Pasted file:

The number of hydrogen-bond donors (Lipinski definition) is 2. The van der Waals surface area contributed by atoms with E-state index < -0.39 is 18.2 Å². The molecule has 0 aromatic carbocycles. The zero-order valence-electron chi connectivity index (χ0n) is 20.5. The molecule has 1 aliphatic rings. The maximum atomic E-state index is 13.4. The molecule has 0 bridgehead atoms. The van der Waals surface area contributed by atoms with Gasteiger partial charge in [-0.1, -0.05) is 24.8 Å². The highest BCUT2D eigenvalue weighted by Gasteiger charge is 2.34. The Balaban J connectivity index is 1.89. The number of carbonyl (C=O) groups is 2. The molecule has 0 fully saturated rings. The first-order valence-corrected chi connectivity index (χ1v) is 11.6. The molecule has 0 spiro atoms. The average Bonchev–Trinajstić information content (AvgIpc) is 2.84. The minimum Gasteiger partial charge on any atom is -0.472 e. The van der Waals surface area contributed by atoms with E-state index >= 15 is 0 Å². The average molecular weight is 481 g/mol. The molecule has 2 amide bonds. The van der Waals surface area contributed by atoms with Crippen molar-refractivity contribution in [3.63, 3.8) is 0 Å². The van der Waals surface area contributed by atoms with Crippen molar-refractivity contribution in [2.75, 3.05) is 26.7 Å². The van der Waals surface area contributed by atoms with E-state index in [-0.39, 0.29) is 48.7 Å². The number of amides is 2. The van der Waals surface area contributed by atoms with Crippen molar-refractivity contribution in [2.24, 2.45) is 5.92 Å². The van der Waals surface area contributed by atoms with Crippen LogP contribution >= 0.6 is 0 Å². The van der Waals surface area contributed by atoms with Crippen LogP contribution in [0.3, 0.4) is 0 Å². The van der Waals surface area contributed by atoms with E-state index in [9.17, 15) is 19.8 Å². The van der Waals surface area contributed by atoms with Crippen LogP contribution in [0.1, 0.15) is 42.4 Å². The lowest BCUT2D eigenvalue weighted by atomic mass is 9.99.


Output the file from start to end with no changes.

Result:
The number of hydrogen-bond donors (Lipinski definition) is 2. The van der Waals surface area contributed by atoms with E-state index < -0.39 is 18.2 Å². The molecule has 0 aromatic carbocycles. The zero-order valence-electron chi connectivity index (χ0n) is 20.5. The molecule has 1 aliphatic rings. The maximum atomic E-state index is 13.4. The molecule has 0 bridgehead atoms. The van der Waals surface area contributed by atoms with Gasteiger partial charge in [-0.1, -0.05) is 24.8 Å². The highest BCUT2D eigenvalue weighted by Gasteiger charge is 2.34. The Balaban J connectivity index is 1.89. The number of carbonyl (C=O) groups is 2. The molecule has 0 fully saturated rings. The first-order valence-corrected chi connectivity index (χ1v) is 11.6. The molecule has 0 spiro atoms. The average Bonchev–Trinajstić information content (AvgIpc) is 2.84. The minimum Gasteiger partial charge on any atom is -0.472 e. The van der Waals surface area contributed by atoms with E-state index >= 15 is 0 Å². The average molecular weight is 481 g/mol. The molecule has 2 amide bonds. The van der Waals surface area contributed by atoms with Crippen molar-refractivity contribution in [3.63, 3.8) is 0 Å². The van der Waals surface area contributed by atoms with Crippen molar-refractivity contribution in [2.75, 3.05) is 26.7 Å². The van der Waals surface area contributed by atoms with E-state index in [-0.39, 0.29) is 48.7 Å². The number of amides is 2. The van der Waals surface area contributed by atoms with Crippen molar-refractivity contribution in [2.24, 2.45) is 5.92 Å². The van der Waals surface area contributed by atoms with Crippen LogP contribution >= 0.6 is 0 Å². The van der Waals surface area contributed by atoms with Crippen LogP contribution in [0.3, 0.4) is 0 Å². The van der Waals surface area contributed by atoms with E-state index in [9.17, 15) is 19.8 Å². The van der Waals surface area contributed by atoms with Crippen LogP contribution in [0.1, 0.15) is 42.4 Å². The lowest BCUT2D eigenvalue weighted by atomic mass is 9.99.